Physical 'Boys Get the Job Done

Most people gave up on the Cowboys and their hopes of saving their season and their dimming playoff hopes because of the perception that Dallas is a soft and mentally weak team.

But the Cowboys showed mental toughness and intestinal fortitude in Sunday's 14-10 victory against the Redskins.

It was, by far, the most physical and toughest performance by the Cowboys in the Wade Phillips era.

Time will tell if it will be enough to spur a late-season run to the playoffs. But it was certainly a good start and something to build on.

"You go 5-5 and everybody is murdering you," linebacker Bradie James said.

"We knew we had to win this one to give ourselves a chance. We put ourselves in this hole, now we have to dig out. With the guys that we have, we can do it."

The Cowboys had no choice because their Super Bowl-or-bust campaign had become a laughingstock of late as the team had lost four of its last six games and two of three with quarterback Tony Romo sidelined with a fractured pinky.

The most talented team in the NFL was on the road to becoming the most disappointing and underachieving team in Cowboys history. It was also quite possibly the beginning of the end to the Phillips era.

But the Cowboys refused to die on Sunday night.

They used the best defensive performance of the season, holding the Redskins to just 228 yards total offense.

That was second in yards to the 223 they gave to the Browns in Week 1. But considering the situation, this was more impressive.

The Cowboys also got a rusty but winning performance from Romo. He threw two interceptions, but directed the game-winning touchdown drive using a key third-down pass to Miles Austin and then threw a touchdown pass to Martellus Bennett.

Cornerback Terence Newman was superman on defense, coming back after being sidelined for five games to shut down Santana Moss. He had an interception and then a pass deflection on fourth down in the fourth quarter following the Cowboys' score.

Marion Barber showed the Cowboys' old fight when he closed the game with a punishing drive. He touched the ball 11 straight times to run out the clock. Barber had 114 yards rushing, including 60 in the fourth and 49 total yards on the final drive.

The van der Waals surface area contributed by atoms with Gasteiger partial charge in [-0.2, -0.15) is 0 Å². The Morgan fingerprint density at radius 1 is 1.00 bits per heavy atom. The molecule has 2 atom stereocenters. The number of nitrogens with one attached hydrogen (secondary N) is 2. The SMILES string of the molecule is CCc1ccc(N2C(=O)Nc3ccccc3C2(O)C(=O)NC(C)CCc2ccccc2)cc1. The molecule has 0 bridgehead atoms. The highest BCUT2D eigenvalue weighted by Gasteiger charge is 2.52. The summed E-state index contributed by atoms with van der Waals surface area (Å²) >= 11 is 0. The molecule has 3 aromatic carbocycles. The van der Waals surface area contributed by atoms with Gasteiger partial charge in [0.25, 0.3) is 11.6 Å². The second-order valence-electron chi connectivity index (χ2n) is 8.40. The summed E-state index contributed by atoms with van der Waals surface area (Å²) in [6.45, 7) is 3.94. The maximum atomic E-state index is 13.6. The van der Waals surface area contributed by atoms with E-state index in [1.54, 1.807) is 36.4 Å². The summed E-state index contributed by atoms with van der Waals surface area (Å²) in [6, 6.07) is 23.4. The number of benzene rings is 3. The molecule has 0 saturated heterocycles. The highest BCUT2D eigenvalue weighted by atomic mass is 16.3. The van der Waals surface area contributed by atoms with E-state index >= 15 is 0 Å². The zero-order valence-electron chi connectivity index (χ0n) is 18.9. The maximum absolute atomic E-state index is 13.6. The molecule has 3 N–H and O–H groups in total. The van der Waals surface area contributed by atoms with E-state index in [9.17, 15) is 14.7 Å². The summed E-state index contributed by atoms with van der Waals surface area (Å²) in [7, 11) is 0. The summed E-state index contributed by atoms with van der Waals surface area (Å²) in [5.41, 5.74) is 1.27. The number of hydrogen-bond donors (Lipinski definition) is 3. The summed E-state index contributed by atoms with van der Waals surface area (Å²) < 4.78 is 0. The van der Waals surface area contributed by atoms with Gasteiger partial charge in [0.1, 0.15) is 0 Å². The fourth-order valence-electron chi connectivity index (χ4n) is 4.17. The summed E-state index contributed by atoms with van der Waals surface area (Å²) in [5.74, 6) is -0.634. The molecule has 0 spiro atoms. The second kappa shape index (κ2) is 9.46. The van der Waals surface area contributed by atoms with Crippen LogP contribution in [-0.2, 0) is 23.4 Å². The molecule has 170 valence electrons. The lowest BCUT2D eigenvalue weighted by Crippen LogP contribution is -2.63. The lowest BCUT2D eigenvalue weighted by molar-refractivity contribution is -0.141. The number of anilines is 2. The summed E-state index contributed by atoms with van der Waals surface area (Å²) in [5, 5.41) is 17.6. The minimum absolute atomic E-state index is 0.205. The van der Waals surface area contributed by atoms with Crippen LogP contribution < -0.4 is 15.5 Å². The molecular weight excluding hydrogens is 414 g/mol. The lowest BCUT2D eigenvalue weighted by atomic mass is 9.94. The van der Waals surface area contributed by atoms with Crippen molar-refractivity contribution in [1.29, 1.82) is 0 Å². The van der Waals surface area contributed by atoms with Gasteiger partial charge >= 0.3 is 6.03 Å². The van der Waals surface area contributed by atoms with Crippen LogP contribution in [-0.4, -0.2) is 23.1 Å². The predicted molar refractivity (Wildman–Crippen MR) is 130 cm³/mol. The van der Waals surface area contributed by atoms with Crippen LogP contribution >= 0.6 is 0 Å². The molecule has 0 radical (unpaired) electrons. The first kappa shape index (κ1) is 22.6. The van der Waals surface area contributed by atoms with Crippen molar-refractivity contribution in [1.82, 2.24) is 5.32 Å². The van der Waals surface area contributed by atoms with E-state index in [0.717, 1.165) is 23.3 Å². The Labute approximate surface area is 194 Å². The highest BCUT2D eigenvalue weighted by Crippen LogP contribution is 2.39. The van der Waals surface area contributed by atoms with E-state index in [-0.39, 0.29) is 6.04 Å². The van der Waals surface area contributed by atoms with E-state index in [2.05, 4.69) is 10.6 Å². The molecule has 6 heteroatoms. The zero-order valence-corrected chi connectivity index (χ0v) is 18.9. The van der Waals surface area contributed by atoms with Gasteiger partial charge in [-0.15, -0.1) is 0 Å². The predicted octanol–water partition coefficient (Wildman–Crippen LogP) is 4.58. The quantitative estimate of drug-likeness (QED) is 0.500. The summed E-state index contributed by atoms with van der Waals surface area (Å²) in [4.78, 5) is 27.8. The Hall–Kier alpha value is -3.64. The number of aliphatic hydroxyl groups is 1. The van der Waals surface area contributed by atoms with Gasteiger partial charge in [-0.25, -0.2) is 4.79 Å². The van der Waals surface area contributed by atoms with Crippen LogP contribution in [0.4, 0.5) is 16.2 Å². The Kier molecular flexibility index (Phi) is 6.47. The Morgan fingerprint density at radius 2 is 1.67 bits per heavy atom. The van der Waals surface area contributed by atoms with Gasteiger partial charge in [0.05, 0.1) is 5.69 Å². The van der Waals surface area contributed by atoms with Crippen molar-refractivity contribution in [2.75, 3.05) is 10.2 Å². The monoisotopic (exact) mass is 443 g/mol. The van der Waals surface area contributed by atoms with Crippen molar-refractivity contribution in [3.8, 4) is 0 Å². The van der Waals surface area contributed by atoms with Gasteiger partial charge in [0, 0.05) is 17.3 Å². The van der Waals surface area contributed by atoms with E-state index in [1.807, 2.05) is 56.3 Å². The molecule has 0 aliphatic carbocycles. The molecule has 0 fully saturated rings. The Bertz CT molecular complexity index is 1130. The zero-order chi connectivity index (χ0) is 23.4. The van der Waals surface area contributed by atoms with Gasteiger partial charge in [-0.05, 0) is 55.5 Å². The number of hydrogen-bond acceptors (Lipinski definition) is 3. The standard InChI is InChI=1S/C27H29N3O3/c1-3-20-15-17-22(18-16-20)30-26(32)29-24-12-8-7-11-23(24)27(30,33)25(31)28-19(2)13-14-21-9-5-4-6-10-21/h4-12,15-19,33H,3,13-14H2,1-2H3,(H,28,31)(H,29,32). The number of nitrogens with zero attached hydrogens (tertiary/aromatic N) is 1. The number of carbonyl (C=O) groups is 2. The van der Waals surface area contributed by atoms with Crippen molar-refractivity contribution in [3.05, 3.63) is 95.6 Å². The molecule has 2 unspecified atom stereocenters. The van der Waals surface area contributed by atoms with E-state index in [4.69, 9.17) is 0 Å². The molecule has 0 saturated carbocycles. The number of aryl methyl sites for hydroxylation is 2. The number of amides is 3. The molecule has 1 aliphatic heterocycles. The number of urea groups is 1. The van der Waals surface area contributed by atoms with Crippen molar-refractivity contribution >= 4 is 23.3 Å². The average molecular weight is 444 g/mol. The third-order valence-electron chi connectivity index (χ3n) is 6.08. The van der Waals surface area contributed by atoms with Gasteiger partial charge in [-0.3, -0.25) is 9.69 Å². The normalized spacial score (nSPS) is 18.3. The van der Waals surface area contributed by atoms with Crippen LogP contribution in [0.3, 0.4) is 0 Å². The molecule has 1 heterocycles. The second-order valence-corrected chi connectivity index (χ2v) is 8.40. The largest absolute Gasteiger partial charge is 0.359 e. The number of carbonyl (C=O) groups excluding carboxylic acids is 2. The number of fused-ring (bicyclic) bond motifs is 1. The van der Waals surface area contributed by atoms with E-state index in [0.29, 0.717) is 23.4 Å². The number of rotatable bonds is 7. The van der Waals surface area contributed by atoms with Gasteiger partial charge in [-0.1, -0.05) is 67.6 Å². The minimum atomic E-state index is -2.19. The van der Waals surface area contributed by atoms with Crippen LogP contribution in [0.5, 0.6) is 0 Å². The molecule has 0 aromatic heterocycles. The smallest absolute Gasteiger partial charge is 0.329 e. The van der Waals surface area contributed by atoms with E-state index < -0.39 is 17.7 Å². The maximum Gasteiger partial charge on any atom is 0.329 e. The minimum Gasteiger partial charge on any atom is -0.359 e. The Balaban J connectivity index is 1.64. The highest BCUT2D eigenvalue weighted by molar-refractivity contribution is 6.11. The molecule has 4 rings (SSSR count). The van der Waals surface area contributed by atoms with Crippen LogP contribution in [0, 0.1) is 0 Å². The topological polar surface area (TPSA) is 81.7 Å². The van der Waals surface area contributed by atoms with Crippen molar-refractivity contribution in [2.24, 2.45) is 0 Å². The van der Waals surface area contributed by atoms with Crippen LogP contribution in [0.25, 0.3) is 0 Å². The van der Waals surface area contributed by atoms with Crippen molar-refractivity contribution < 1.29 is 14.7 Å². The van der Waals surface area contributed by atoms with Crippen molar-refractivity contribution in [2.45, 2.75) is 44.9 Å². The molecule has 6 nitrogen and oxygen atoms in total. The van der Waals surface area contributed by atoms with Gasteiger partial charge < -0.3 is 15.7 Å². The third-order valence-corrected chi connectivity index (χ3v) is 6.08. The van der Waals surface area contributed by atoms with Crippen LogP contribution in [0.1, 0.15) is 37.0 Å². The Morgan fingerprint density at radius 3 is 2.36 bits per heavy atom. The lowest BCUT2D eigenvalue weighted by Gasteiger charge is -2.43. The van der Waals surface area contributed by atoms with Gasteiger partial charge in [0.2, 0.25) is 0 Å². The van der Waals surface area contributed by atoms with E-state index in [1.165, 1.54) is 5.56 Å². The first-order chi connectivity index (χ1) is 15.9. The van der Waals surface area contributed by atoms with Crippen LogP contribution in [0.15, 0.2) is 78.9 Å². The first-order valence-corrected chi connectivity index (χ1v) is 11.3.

"It was a big win for us," Phillips said. "Our team came through and fought through the whole game. We knew we would take that fourth quarter and that last drive and that kind of epitomized what we think we are and what we can be. We have to continue to do that."

They are now in a second-place tie with the Redskins in the NFC East with a 6-4 record.

With two winnable home games over the next 11 days against the 49ers Sunday and the Seahawks on Thanksgiving Day, the Cowboys have a chance to get on a roll with a three-game win streak. They then have a 10-day layoff before starting the final tough stretch at Pittsburgh, home against the Giants and Ravens and at the Eagles.

"It was a good omen for our team and now we have a chance to take this thing and go," owner Jerry Jones said.

"It's still one game at a time," Phillips said. "It gives us a chance to be right back in there."

TRENDING: The Cowboys gave up 200 yards on the ground to the Giants in their last outing. But on Sunday, they held the Redskins to 91 yards rushing. The Redskins came into the game as the fourth-best rushing offense in the league. Clinton Portis finished with 68 yards after topping 100 in the previous two outings.

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